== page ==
Tuesday, November 4, 2008

Meeting Dr. Paul Maier

This last Saturday the Lutheran church closest to us hosted a seminar featuring Professor Dr. Paul L. Maier. Dr. Maier is professor of ancient history at Western Michigan University. He is the author of a number of books, both fiction and non-fiction. The one of his I read was Flames Of Rome, a documentary historical fiction about the early church era following events in the book of Acts. Well, I think it covered more than just that time, but Maier's purpose was to give some perspective to the years following Acts.

That was an excellent book, and I've always wanted to read more of his. Another of his that we had was A Skeleton In God's Closet, a novel. Our son has it, and I don't know if we'll ever get it back. Maier has written some academic books as well, such as an abridgement/translation of the works of Josephus, and a modern translation of the church history written by Eusebius. We bought that one on Saturday, as well as Maier's sequel novel More Than A Skeleton. These are pretty far down the reading pile right now, but I'll eventually get to them.

Maier's seminar topic was Martin Luther and the Protestant Reformation. Working only from an outline that he gave to the class, Maier gave us 4 1/2 hours of informed, animated, interesting lecture. My is he a good speaker! I realize he has probably given this lecture before, and knows it quite well, but still the presentation was just incredible.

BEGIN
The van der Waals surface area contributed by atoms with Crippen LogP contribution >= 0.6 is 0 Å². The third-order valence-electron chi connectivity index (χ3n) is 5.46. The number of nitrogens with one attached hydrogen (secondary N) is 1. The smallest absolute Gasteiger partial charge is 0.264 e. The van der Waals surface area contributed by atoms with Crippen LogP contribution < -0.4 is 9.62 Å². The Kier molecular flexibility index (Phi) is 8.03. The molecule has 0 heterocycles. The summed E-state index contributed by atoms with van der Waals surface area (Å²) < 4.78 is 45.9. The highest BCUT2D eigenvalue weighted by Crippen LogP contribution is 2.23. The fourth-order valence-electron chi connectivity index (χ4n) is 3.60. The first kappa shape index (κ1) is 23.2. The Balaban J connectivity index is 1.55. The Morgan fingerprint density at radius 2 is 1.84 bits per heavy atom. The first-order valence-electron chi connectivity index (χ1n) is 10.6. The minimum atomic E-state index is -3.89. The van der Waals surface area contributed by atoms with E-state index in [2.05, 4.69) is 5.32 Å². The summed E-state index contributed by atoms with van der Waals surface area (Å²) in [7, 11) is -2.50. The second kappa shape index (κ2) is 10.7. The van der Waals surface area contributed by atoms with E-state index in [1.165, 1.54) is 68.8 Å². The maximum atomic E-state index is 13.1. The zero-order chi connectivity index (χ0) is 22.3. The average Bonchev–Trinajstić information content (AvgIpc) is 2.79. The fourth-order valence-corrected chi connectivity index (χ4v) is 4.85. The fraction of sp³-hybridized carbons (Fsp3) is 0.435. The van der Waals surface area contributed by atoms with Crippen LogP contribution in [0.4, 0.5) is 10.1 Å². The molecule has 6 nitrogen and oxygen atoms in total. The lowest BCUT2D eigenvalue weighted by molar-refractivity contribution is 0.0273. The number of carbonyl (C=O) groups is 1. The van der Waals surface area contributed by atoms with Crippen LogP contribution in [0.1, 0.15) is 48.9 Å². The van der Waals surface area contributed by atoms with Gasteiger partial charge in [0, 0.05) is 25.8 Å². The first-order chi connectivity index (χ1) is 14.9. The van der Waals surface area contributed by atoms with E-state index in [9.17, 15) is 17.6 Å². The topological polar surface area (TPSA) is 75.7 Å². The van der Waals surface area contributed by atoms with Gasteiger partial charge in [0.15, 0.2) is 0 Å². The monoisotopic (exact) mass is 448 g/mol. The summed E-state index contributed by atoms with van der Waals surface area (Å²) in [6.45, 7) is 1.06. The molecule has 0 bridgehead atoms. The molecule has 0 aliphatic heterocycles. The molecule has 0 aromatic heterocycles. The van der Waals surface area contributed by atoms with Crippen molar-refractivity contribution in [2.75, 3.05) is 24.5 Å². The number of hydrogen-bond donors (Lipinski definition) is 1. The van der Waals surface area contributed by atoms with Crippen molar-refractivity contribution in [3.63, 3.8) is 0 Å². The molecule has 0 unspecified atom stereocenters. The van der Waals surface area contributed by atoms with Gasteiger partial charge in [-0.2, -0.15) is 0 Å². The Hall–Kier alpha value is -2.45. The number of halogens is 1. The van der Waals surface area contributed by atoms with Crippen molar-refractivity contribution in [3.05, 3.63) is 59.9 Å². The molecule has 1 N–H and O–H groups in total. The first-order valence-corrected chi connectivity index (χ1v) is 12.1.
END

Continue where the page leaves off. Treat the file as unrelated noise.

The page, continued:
Most of us have studied some of the Reformation in school, and our Protestant churches may say a little bit each year on Reformation Sunday. But detailed information is generally lacking in most of our education and experience. I read a biography about Luther, from our public library, about ten years ago, but it didn't stick with me very well. Consequently, some of what Maier said was familiar, but most of it was like new material. I think I understand what Luther went through, just how much danger he was in, and how much he truly accomplished.

As a side note, the lecture included some thoughts of how the printing press helped to fuel the rapid dispersal of information. This kind of confirms thoughts behind a book I've been planning to write. Unfortunately, it's way, way down the writing list, which is tossed aside right now while life gives no time for writing. Oh, well, retirement is now only 8 years, 1 month, and 26 days away, assuming our elected officials don't screw it all up in the meantime.

If you have a chance to hear Dr. Maier lecture, don't pass it up. Consider reading his books. I don't think you will be disappointed.


Anonymous said...

Did Dr. Maier mention that contrary to common practice at the time, Luther specifically willed some of his possessions to Katharina von Bora, his wife? -Gary

David A. Todd said...

No, he didn't. He didn't say much about Luther's married life, except that it was the prototype for the modern Protestant parsonage--something I had picked up from the bio I read.